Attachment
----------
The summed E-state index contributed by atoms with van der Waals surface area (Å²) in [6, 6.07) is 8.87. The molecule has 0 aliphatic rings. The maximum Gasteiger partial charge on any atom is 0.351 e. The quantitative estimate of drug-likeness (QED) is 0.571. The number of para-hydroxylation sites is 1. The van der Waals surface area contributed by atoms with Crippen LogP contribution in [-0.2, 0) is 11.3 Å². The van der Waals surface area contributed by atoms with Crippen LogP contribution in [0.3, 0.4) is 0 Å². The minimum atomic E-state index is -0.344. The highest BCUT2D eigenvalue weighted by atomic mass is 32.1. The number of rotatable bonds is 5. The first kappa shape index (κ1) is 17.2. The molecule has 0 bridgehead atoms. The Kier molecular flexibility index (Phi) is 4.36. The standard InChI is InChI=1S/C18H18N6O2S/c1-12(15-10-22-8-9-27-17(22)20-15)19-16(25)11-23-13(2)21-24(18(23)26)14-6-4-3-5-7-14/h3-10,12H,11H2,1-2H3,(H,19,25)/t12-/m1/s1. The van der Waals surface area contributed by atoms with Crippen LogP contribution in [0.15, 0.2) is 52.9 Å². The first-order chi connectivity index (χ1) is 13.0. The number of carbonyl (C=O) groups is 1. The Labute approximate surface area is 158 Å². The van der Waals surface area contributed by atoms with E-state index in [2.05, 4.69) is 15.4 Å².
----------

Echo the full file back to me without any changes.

The summed E-state index contributed by atoms with van der Waals surface area (Å²) in [6, 6.07) is 8.87. The molecule has 0 aliphatic rings. The maximum Gasteiger partial charge on any atom is 0.351 e. The quantitative estimate of drug-likeness (QED) is 0.571. The number of para-hydroxylation sites is 1. The van der Waals surface area contributed by atoms with Crippen LogP contribution in [-0.2, 0) is 11.3 Å². The van der Waals surface area contributed by atoms with Crippen LogP contribution in [0.3, 0.4) is 0 Å². The minimum atomic E-state index is -0.344. The highest BCUT2D eigenvalue weighted by atomic mass is 32.1. The number of rotatable bonds is 5. The first kappa shape index (κ1) is 17.2. The molecule has 0 bridgehead atoms. The Kier molecular flexibility index (Phi) is 4.36. The standard InChI is InChI=1S/C18H18N6O2S/c1-12(15-10-22-8-9-27-17(22)20-15)19-16(25)11-23-13(2)21-24(18(23)26)14-6-4-3-5-7-14/h3-10,12H,11H2,1-2H3,(H,19,25)/t12-/m1/s1. The van der Waals surface area contributed by atoms with Crippen LogP contribution in [0.15, 0.2) is 52.9 Å². The first-order chi connectivity index (χ1) is 13.0. The number of carbonyl (C=O) groups is 1. The Labute approximate surface area is 158 Å². The van der Waals surface area contributed by atoms with E-state index in [2.05, 4.69) is 15.4 Å².